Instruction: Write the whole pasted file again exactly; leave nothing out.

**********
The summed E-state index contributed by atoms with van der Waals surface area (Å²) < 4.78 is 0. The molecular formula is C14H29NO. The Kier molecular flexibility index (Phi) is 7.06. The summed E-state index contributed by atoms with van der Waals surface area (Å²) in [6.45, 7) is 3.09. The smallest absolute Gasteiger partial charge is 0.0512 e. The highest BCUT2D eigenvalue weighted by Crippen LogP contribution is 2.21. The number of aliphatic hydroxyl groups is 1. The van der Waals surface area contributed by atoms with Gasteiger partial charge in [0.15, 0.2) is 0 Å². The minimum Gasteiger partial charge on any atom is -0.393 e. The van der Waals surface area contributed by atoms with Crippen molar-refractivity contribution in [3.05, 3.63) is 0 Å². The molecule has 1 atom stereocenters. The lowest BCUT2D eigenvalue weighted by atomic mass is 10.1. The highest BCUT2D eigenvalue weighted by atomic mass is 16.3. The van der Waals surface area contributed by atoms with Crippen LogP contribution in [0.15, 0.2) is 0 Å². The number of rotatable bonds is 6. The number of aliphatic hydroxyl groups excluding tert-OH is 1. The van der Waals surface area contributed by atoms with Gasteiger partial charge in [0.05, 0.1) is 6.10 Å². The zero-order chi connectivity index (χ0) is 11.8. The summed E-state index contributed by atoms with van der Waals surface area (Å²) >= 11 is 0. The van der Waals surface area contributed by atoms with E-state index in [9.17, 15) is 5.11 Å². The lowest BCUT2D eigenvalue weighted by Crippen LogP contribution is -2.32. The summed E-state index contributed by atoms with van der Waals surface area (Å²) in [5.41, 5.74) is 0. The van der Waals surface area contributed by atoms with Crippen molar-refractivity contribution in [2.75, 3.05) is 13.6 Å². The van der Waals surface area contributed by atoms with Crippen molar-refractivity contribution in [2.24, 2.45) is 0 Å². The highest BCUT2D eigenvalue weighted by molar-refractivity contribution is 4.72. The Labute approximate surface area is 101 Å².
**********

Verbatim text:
The summed E-state index contributed by atoms with van der Waals surface area (Å²) < 4.78 is 0. The molecular formula is C14H29NO. The Kier molecular flexibility index (Phi) is 7.06. The summed E-state index contributed by atoms with van der Waals surface area (Å²) in [6.45, 7) is 3.09. The smallest absolute Gasteiger partial charge is 0.0512 e. The highest BCUT2D eigenvalue weighted by Crippen LogP contribution is 2.21. The number of aliphatic hydroxyl groups is 1. The van der Waals surface area contributed by atoms with Gasteiger partial charge in [0.15, 0.2) is 0 Å². The minimum Gasteiger partial charge on any atom is -0.393 e. The van der Waals surface area contributed by atoms with Crippen molar-refractivity contribution in [3.05, 3.63) is 0 Å². The molecule has 1 atom stereocenters. The lowest BCUT2D eigenvalue weighted by atomic mass is 10.1. The highest BCUT2D eigenvalue weighted by atomic mass is 16.3. The van der Waals surface area contributed by atoms with Crippen LogP contribution in [0.15, 0.2) is 0 Å². The number of rotatable bonds is 6. The number of aliphatic hydroxyl groups excluding tert-OH is 1. The van der Waals surface area contributed by atoms with Gasteiger partial charge in [0.05, 0.1) is 6.10 Å². The zero-order chi connectivity index (χ0) is 11.8. The summed E-state index contributed by atoms with van der Waals surface area (Å²) >= 11 is 0. The van der Waals surface area contributed by atoms with E-state index in [9.17, 15) is 5.11 Å². The lowest BCUT2D eigenvalue weighted by Crippen LogP contribution is -2.32. The summed E-state index contributed by atoms with van der Waals surface area (Å²) in [5.41, 5.74) is 0. The van der Waals surface area contributed by atoms with Crippen molar-refractivity contribution in [2.75, 3.05) is 13.6 Å². The van der Waals surface area contributed by atoms with Crippen molar-refractivity contribution in [2.24, 2.45) is 0 Å². The highest BCUT2D eigenvalue weighted by molar-refractivity contribution is 4.72. The Labute approximate surface area is 101 Å².